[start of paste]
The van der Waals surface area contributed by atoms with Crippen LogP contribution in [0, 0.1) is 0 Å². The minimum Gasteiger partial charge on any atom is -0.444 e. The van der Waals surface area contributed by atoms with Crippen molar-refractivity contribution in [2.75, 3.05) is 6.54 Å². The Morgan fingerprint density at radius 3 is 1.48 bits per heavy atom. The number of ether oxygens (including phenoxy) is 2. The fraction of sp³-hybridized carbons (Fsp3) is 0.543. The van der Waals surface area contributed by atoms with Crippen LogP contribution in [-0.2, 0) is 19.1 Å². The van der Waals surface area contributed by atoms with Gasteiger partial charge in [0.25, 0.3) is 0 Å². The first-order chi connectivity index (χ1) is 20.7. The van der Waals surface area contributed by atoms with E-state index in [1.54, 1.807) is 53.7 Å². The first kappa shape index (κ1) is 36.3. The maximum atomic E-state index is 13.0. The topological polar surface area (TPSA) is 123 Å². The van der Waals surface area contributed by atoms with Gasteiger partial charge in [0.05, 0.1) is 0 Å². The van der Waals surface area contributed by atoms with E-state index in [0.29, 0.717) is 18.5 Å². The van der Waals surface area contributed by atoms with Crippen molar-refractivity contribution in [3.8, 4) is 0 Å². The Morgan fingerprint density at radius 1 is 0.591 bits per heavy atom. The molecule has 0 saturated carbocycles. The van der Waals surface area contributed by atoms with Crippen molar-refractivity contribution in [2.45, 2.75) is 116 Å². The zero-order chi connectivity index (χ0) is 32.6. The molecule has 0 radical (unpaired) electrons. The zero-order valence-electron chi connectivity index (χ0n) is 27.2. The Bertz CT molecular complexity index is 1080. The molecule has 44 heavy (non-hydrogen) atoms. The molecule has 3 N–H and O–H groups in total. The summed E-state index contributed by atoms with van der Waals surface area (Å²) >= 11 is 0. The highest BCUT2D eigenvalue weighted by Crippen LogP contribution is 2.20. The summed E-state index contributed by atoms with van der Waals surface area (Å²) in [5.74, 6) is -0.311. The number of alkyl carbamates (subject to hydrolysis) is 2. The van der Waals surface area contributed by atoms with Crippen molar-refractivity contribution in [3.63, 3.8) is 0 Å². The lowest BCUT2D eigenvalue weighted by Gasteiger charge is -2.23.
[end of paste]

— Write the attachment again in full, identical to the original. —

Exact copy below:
The van der Waals surface area contributed by atoms with Crippen LogP contribution in [0, 0.1) is 0 Å². The minimum Gasteiger partial charge on any atom is -0.444 e. The van der Waals surface area contributed by atoms with Crippen molar-refractivity contribution in [2.75, 3.05) is 6.54 Å². The Morgan fingerprint density at radius 3 is 1.48 bits per heavy atom. The number of ether oxygens (including phenoxy) is 2. The fraction of sp³-hybridized carbons (Fsp3) is 0.543. The van der Waals surface area contributed by atoms with Crippen LogP contribution in [-0.2, 0) is 19.1 Å². The van der Waals surface area contributed by atoms with Gasteiger partial charge in [0.25, 0.3) is 0 Å². The first-order chi connectivity index (χ1) is 20.7. The van der Waals surface area contributed by atoms with E-state index in [1.54, 1.807) is 53.7 Å². The first kappa shape index (κ1) is 36.3. The maximum atomic E-state index is 13.0. The topological polar surface area (TPSA) is 123 Å². The van der Waals surface area contributed by atoms with Gasteiger partial charge in [0.05, 0.1) is 0 Å². The van der Waals surface area contributed by atoms with E-state index in [0.29, 0.717) is 18.5 Å². The van der Waals surface area contributed by atoms with Crippen molar-refractivity contribution in [3.8, 4) is 0 Å². The Morgan fingerprint density at radius 1 is 0.591 bits per heavy atom. The molecule has 0 saturated carbocycles. The van der Waals surface area contributed by atoms with Crippen molar-refractivity contribution in [2.45, 2.75) is 116 Å². The zero-order chi connectivity index (χ0) is 32.6. The molecule has 0 radical (unpaired) electrons. The zero-order valence-electron chi connectivity index (χ0n) is 27.2. The Bertz CT molecular complexity index is 1080. The molecule has 44 heavy (non-hydrogen) atoms. The molecule has 3 N–H and O–H groups in total. The summed E-state index contributed by atoms with van der Waals surface area (Å²) >= 11 is 0. The highest BCUT2D eigenvalue weighted by Crippen LogP contribution is 2.20. The summed E-state index contributed by atoms with van der Waals surface area (Å²) in [5.74, 6) is -0.311. The number of alkyl carbamates (subject to hydrolysis) is 2. The van der Waals surface area contributed by atoms with Crippen molar-refractivity contribution in [3.63, 3.8) is 0 Å². The lowest BCUT2D eigenvalue weighted by Gasteiger charge is -2.23.